The Marlin Trust Management Organization is responsible for granting commercial licenses for using Marlin and underpins the key management element of Marlin PKI offerings. The MTMO also enforces the usage terms, a compliance and robustness regime, and handles Certificate Revocation Lists (CRLs) and Broadcast Key Blocks (BKB). These processes are essential for guaranteeing the interoperability, security, trustworthiness, and proliferation of Marlin.
The business case for Marlin
For the new age of digital media firms offering OTT streaming services, using a leading-edge DRM solution is an essential part of any business strategy and can guarantee greater monetization of assets and enhanced premium content licensing opportunities.
As well as supporting all common pay-TV security and business models, a solution based on Marlin DRM allows for interoperability with the most common media formats and ensures a seamless user experience for their viewers.
Marlin’s open-standard approach also makes it more flexible for adapting to the needs of a rapidly changing business environment. Service operators won’t become locked down by proprietary solutions that can prevent them from taking advantage of new technologies and trends.
To ensure the widest reach possible, Intertrust’s implementation of Marlin – ExpressPlay – can be used across multiple devices. The pre-hardened binary client SDK enables Marlin DRM-protected playback in Android and iOS apps, allowing content providers to offer client-side enhancements such as offline playback with a minimum of complexity. Many devices already come with embedded Marlin DRM support and therefore will require no SDK.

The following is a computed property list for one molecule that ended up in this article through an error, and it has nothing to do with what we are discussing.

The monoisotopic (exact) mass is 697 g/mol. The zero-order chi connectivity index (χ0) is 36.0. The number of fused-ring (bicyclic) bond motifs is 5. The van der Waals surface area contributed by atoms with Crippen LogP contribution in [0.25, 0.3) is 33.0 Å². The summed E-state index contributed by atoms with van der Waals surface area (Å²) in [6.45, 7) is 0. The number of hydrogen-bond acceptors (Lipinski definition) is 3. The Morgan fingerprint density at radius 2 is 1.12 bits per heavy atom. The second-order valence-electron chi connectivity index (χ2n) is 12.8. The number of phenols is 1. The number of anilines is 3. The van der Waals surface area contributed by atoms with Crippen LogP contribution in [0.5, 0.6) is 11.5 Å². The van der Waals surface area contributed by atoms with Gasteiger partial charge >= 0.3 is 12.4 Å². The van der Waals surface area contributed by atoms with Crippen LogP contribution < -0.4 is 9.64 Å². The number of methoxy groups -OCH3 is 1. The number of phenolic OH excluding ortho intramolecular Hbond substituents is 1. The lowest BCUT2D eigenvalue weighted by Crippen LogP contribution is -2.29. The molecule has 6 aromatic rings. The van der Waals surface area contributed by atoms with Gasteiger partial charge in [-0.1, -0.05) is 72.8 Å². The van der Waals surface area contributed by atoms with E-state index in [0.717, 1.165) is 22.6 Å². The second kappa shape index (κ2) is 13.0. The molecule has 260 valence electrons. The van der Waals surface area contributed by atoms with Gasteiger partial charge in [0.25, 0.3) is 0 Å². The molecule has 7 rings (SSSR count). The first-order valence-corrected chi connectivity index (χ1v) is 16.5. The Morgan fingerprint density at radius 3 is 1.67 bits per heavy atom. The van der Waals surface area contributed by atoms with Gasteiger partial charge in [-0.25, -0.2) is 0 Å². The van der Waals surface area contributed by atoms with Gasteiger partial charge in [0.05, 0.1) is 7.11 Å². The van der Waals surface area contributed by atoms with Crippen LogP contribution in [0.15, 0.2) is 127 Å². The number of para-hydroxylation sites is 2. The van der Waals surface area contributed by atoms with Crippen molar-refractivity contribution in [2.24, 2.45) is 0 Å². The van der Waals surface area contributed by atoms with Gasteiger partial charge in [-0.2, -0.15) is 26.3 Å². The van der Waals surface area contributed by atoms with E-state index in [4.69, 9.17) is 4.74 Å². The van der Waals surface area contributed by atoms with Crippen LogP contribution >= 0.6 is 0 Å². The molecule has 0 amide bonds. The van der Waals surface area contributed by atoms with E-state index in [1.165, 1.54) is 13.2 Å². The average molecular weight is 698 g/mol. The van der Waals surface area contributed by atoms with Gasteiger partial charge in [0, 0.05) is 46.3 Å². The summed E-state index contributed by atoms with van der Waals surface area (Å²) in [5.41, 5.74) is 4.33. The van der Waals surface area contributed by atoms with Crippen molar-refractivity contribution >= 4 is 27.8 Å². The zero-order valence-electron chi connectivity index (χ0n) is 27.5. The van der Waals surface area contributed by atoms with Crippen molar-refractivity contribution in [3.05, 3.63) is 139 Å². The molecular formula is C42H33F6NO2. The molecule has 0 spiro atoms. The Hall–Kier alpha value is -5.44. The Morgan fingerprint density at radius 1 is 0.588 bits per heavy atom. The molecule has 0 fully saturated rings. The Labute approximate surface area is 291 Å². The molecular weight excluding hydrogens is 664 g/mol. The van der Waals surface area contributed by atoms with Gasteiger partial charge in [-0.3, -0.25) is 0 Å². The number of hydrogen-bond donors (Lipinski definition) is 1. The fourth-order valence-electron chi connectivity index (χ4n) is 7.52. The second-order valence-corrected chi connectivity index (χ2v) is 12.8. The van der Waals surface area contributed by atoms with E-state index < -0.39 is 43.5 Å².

Intertrust ExpressPlay DRM service
Marlin is an open standard representing the leading edge of DRM technology and is one of the most widely used, flexible, and effective systems in the world. As one of the founding members and creators of Marlin, Intertrust has incorporated Marlin into our industry-leading ExpressPlay service.
Intertrust’s ExpressPlay security-as-a-service (SaaS), which is designed to support Marlin as one of several DRMs, has already provisioned more than two billion devices worldwide. The popularity of ExpressPlay hasn’t been fueled just by direct collaborators, but also through its proven interoperability that benefits pay-TV and OTT operators. It’s the only DRM service that supports all major DRMs such as Apple FairPlay, Google Widevine, Microsoft PlayReady, and Adobe Primetime in addition to Marlin DRM. This allows service providers to build a media distribution pipeline that can support all the major streaming and media formats.
With many of the world’s OTT streaming services already being powered by ExpressPlay, the value and security Marlin delivers to its customers is clear.
- To learn more on how our ExpressPlay SaaS can help you achieve your business goals, get in touch with our team today.
- For the basics of DRM, read our blog post “What is Digital Rights Management and How Does it Work?” and watch our brief tutorial video.